I want to create programs that will upskill my community – create sustainable business models and industry workshops so my mob can make money without leaving their community. I’ve noticed that the younger generation aren’t as interested in learning traditional techniques.
I contacted my cousin, who works for a training organisation. He told me they were starting up art centres, with Elders who were willing to teach traditional dyeing techniques. The issue was lack of funding for fabric and textiles, and that no-one was turning up because they weren’t motivated.
I wanted to create an impact in my community, so I thought partnerships would be a great thing. I approached OCC Apparel in Sydney because they are ECA accredited, and had a screen printer and did manufacturing. They had a lot of offcuts and deadstock they couldn’t use, and said we could have them as a donation. That solved the issue of funding, and to solve the issue of lack of motivation I thought of creative industry workshops, targeting both emerging and established designers, linking up the Elders who had the knowledge.
The projects are in development at the moment, and I know all these things are the seeds I need to plant that will make things happen.
Those stressful times are motivation for me. I feel obligated to honour our ancestors, our Elders, and my family – they will always be my drive. I’m doing something, but it’s not enough. I see the struggle. Let’s be the people who create change.
I need a community to make a collection. It’s not a short process! It takes a community to build a family, the same as it does to build a business – coming together as creators.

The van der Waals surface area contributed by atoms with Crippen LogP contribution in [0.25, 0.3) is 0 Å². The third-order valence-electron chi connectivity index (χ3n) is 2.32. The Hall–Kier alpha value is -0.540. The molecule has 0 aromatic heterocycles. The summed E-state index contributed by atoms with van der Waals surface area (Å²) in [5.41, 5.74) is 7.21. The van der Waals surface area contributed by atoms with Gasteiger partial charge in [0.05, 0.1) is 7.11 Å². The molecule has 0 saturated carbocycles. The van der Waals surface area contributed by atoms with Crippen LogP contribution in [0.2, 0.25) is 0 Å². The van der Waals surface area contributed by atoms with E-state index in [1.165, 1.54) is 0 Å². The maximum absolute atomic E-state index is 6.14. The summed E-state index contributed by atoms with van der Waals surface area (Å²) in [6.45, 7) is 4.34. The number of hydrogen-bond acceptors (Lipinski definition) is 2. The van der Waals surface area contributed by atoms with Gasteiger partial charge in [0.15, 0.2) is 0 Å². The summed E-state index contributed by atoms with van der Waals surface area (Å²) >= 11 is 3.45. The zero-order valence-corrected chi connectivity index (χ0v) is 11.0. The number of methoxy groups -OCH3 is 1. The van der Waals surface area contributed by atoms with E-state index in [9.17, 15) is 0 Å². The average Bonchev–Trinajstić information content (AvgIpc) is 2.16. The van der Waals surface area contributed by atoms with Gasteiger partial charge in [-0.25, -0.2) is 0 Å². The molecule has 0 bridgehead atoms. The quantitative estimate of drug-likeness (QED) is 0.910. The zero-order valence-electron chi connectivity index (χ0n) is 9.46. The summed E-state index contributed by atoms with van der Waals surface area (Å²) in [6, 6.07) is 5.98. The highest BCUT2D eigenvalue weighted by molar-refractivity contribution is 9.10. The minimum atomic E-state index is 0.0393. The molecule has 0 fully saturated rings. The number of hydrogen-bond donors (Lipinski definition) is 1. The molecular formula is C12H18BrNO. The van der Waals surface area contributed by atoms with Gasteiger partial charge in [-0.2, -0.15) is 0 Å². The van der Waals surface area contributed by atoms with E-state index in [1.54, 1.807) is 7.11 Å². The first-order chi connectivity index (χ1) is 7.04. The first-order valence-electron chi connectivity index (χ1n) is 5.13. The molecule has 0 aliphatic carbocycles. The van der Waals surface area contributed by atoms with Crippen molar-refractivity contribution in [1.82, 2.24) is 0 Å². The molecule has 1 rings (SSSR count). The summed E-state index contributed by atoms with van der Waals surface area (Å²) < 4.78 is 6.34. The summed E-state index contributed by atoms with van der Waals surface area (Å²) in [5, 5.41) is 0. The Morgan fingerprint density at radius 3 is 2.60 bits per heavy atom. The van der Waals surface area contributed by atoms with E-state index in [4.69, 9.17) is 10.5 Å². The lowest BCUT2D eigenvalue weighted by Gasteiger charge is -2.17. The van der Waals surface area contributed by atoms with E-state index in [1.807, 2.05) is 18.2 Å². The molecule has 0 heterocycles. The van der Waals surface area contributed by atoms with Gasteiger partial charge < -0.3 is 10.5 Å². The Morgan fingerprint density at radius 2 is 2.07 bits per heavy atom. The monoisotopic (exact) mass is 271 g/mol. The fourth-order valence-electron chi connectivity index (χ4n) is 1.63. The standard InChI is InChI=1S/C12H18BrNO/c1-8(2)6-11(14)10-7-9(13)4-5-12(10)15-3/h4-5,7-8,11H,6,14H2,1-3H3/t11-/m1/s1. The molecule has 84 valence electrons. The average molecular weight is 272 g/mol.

With upcycling I could never create a wholesale product, only a quantity of about twenty. I thought we needed to do collaborations every year, to link up with and support Indigenous small businesses – power to my sisters. I love that Kristy Dickinson (Haus of Dizzy) taps into zero waste in her collections, and they are handmade in Australia.
Deadstock from OCC Apparel can be used to make baby clothes, for example. Mangrove root creates intense purple dye using a traditional technique – it’s so deadly. What we have is so incredible that the international market will want it. Unfortunately, in Australia we don’t quite appreciate what we have in terms of our Dreamtime stories and our culture.
It’s huge overseas. My pitch to ACCELERATE was the fact that in the UK, London are the pioneers of sustainability and upcycling, in particular denim. Here, I stand out in the crowd because barely anyone is upcycling, even though it’s the norm internationally.
It might not be impacting us now, but it will soon; fast fashion is killing the world. We have to band together to achieve this ultimate goal.
We’re resilient and determined. Our ancestors would be looking down, saying, “Nah uh, you get up, you do this now, come on.” You can never run away from it, ever!
My mentor has been making me think about what my purpose is, why I’ve been put on this earth. Only I can answer that, those deep and personal questions. I know it’s not just about me, because otherwise I wouldn’t keep going.
I’m only at the start of the journey. I know I have such a long journey, but that’s what keeps me excited. I know I’m going to be doing something greater, even if it’s the legacy I leave for my family and my mob. That keeps me going.
The end goal, when I talk about these creative industry workshops and partnerships, all these networks, I want to create Australia’s first Indigenous creative industry incubator – no pressure or anything! I need help, I need information from an Indigenous and community perspective, and help with funding. Let’s do this, let’s create a revolution together.
Ms Grace Lillian Lee – that woman is incredible – talking to her, it’s not going to be a quick fix and won’t happen now, but all of us deadly girls connecting together will make a revolution for our mob.
Model: Shania Hunter @shanialee_model
Sasha Sarago is the editor of Ascension Magazine. She is a proud Aboriginal woman of the Wadjanbarra Yidinji and Jirrbal clans ‘Rainforest People’ of Cairns, Far North Queensland. She is also of African-American, Malay, Mauritian and Spanish descent. Sasha’s dream is to savour the breathtaking views of Positano; Moscato in hand as the founder of a globally inspiring lifestyle and media company.